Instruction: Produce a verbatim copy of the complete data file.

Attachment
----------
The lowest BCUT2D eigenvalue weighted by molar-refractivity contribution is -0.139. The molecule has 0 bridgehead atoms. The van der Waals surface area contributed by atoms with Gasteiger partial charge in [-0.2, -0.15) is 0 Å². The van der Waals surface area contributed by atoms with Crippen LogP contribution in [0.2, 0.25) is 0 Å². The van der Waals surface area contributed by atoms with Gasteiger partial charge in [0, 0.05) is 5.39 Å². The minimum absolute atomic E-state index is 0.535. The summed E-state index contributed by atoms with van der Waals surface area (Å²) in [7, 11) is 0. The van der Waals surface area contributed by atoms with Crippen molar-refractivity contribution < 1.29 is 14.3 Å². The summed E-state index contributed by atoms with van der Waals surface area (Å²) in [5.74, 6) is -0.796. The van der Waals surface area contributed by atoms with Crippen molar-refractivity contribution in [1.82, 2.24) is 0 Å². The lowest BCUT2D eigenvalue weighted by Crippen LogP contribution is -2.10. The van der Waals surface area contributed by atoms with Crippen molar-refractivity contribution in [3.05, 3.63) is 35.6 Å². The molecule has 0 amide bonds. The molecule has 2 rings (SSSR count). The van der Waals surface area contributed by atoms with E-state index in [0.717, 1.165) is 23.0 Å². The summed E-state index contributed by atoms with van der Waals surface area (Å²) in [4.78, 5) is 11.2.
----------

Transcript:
The lowest BCUT2D eigenvalue weighted by molar-refractivity contribution is -0.139. The molecule has 0 bridgehead atoms. The van der Waals surface area contributed by atoms with Gasteiger partial charge in [-0.2, -0.15) is 0 Å². The van der Waals surface area contributed by atoms with Crippen LogP contribution in [0.2, 0.25) is 0 Å². The van der Waals surface area contributed by atoms with Gasteiger partial charge in [0, 0.05) is 5.39 Å². The minimum absolute atomic E-state index is 0.535. The summed E-state index contributed by atoms with van der Waals surface area (Å²) in [7, 11) is 0. The van der Waals surface area contributed by atoms with Crippen molar-refractivity contribution < 1.29 is 14.3 Å². The summed E-state index contributed by atoms with van der Waals surface area (Å²) in [5.74, 6) is -0.796. The van der Waals surface area contributed by atoms with Crippen molar-refractivity contribution in [1.82, 2.24) is 0 Å². The lowest BCUT2D eigenvalue weighted by Crippen LogP contribution is -2.10. The van der Waals surface area contributed by atoms with Crippen molar-refractivity contribution in [3.05, 3.63) is 35.6 Å². The molecule has 0 amide bonds. The molecule has 2 rings (SSSR count). The van der Waals surface area contributed by atoms with E-state index in [0.717, 1.165) is 23.0 Å². The summed E-state index contributed by atoms with van der Waals surface area (Å²) in [4.78, 5) is 11.2.